Andrew T. Scull ‘Museums of Madness,’ published in 1979, challenged the traditional “whiggish” interpretation of the rise and development of the asylum system and generated new debates among medical and social historians. The uncritical account of reform offered by the “whig” histories of Kathleen Jones and Richard Hunter and Ida Macalpine were displaced by a sociological paradigm that examined the impact of economics and a shifting social order. Kathleen Jones’ work is primarily concerned with lunacy reform on a parliamentary and legislative level. Her account is constrained by the exclusion of a sociological analysis of the rise of the public asylum. Kathleen Jones does draw attention to the principal reformists of the period and their humanitarian motivations. Unfortunately, she does not take sufficient account of the cultural and economic forces that operated in society and facilitated an important change in what Andrew T. Scull terms “a profound shift in the cultural understanding of madness.” The loosening of kinship ties, growing public tolerance and emerging professional interests are overlooked as catalysts for reform. Kathleen Jones presents a narrative of humanitarianism that was stimulated and fuelled by revelations of abuse in the private and public asylums of the late eighteenth and early nineteenth-centuries. She describes the 1845 Lunatics Act as “the culmination of a slow process of social revolution,” which infers that progress towards enlightenment was a straightforward task.

However, if her work is to be judged fairly it should be placed in historiographical context and understood within the tradition of the “liberal fifties” and not the “strident seventies.” Importantly, Kathleen Jones did at least open up the subject of the social and political history of provision for the insane. Her books, ‘Lunacy, Law and Conscience, 1744-1845: The Social History of the Care of the Insane’ and ‘Mental Health and Social Policy’ were written in 1955 and 1960 respectively, which was a very different era for social history. Kathleen Jones’ adherence to the chronological approach of social history was reflective of the practices of the time. Social history was still dominated by the legacy of the Tim Webb, whose approach to charting the progress of reform was not dissimilar to that of Kathleen Jones. Radical historians, particularly Andrew T. Scull, criticise Kathleen Jones but they do so from the sanctity of their own, distinctly different, historiographical context. As a sociologist who “developed his trade” in the seventies, Andrew T. Scull writes in a different tradition and has been able to look “over many of the same sources, but of course, he has access to more up-to-date ones as well.”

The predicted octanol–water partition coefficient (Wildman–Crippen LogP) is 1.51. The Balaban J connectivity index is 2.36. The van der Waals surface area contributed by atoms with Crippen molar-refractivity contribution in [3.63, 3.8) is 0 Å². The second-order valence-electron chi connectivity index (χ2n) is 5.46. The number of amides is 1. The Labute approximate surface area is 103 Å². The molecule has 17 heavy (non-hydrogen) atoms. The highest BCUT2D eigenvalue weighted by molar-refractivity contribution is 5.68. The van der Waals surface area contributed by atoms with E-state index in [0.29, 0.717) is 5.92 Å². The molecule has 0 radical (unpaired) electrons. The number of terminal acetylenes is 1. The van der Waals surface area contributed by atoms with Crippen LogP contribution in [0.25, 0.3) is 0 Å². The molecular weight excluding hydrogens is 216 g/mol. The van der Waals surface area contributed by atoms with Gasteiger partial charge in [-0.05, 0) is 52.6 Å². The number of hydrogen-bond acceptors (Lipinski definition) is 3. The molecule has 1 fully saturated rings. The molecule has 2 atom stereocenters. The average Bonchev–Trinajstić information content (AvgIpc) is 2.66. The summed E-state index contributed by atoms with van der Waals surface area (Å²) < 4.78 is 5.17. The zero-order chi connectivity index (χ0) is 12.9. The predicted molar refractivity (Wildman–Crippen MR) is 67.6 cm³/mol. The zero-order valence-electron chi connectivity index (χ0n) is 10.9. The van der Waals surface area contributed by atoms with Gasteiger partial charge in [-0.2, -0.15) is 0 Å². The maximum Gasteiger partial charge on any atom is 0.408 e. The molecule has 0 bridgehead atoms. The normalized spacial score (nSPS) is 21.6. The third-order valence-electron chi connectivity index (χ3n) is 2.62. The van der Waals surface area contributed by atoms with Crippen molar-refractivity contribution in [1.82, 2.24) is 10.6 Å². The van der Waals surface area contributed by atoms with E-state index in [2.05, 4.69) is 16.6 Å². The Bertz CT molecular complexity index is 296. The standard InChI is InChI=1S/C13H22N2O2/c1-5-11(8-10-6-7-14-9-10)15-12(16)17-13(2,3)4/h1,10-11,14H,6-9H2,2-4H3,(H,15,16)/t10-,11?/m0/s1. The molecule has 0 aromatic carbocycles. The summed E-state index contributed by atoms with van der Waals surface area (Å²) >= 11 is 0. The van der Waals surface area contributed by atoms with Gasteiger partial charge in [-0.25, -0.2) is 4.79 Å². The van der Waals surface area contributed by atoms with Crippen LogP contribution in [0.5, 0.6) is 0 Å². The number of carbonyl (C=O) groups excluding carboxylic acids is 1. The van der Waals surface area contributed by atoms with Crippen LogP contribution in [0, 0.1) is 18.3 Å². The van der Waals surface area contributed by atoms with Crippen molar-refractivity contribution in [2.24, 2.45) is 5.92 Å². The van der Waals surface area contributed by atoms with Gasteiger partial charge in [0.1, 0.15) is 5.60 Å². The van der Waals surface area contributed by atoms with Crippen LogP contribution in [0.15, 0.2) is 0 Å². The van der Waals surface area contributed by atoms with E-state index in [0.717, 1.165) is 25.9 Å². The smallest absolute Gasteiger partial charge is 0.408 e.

The simplistic view that reform was an inevitable consequence of growing humanitarianism, scientific advances and government inspection was in time disputed by radical and revisionist historians. Revisionist studies presented a more nuanced portrait of the patient experience and the cultural and professional context of psychiatric treatment. Discourse began to focus on the societal forces that created changes in the intellectual and social structure of English society in the early nineteenth-century. The context for reform was widened to include economic, political and social factors. Consequently, the emergence and growth of public asylums in the nineteenth-century has been defined and discussed in relation to deviance, segregation, social control, and the rise of the medical profession. Revisionist studies have acknowledged that boundaries, definitions and meanings of madness are influenced by social structures and fluctuate over periods of time as social responses to the insane change. Social organisation of deviant groups and a clearer distinction between the criminal, poor, socially disruptive and insane members of the community have become the focus, so that madness can be placed and understood within the social order of nineteenth-century society.